There was a profound deepness and spirituality in the moment of the time. Sometimes my view of the world does not always resonate with his world view. And I understand that we are on different ends of what marriage means to both of us.
Alike him there have been many friends and families here who have wanted to me to get married to a Khmer girl more for the sake of providing a secure home and family to her and myself. Marriage isn’t just a commitment of love but it is also a way to provide financial security to both the girl and her family. And as much as I agree with this there was no way I was going to marry a girl just for these reasons. I had to be honest to my friends and I had to be honest to myself. Although some Khmer people and families are accepting of me being gay they couldn’t see me beyond having a relationship with a man other than just being a close intimate friend. In their minds having a wife and children still reign supreme. And I wasn’t discrediting the bond of marriage no way! Its just that I didn’t want to live a lie and I wasn’t going to lie to anyone else.
I asked my friend if he thinks Khmer people are open minded to the fact of me being in an open gay relationship. He said he doesn’t think so. He said not all Khmer people are accepting of same sex relationships. It is really up to an individual to be open-minded. And although he wants me to be happy he said people are still conservative and not as open as we might think. And I had to agree with him on this matter. Nonetheless he told me that he just wants me to be happy and wanted assurance that I have people to love and take care of me. I told him that people like him in my life is enough to feel that I have been taken care of but of course it was more than that. He smiled and looked quietly into my eyes. I knew that although we are very close to each other his road journey in life differs vastly from mine. There are times when we will travel a road smoothly together and there are times when the road will take us on separate and rough terrain where we have to figure things out for ourselves. He and I often talk about who we are and how we see ourselves in this light. Nonetheless his question had a lasting effect on me and I will never forget our conversation and emotions of that day. He and I became all the more intimate and closer then we had anticipated from that time onwards.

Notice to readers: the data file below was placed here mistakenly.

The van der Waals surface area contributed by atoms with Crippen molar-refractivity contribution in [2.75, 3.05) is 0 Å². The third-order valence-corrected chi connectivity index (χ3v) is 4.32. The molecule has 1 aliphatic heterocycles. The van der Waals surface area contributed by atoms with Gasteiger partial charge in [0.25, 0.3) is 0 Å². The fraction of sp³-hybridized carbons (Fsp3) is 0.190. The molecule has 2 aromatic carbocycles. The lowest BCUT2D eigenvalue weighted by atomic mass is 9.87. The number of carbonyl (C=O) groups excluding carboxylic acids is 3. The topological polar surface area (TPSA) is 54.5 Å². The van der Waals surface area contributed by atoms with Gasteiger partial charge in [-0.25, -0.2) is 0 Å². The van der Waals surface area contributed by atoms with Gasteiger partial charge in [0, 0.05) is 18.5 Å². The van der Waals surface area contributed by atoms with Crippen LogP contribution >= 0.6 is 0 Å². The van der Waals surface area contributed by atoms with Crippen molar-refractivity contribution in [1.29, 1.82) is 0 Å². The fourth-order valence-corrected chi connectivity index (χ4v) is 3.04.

Will I get married? Yes! But only to the right man! And I’m not ashamed to say this on my blog or any other social media outlet. Who that man is only time, love, faith and hope can say. It will nonetheless be the happiest day of my life and I’d love for you all to celebrate it with me when that day comes. Peace!
I want to thank all my Khmer family here who have accepted me and love me for who I am. Without you I will never be able to live my true self. Thank you.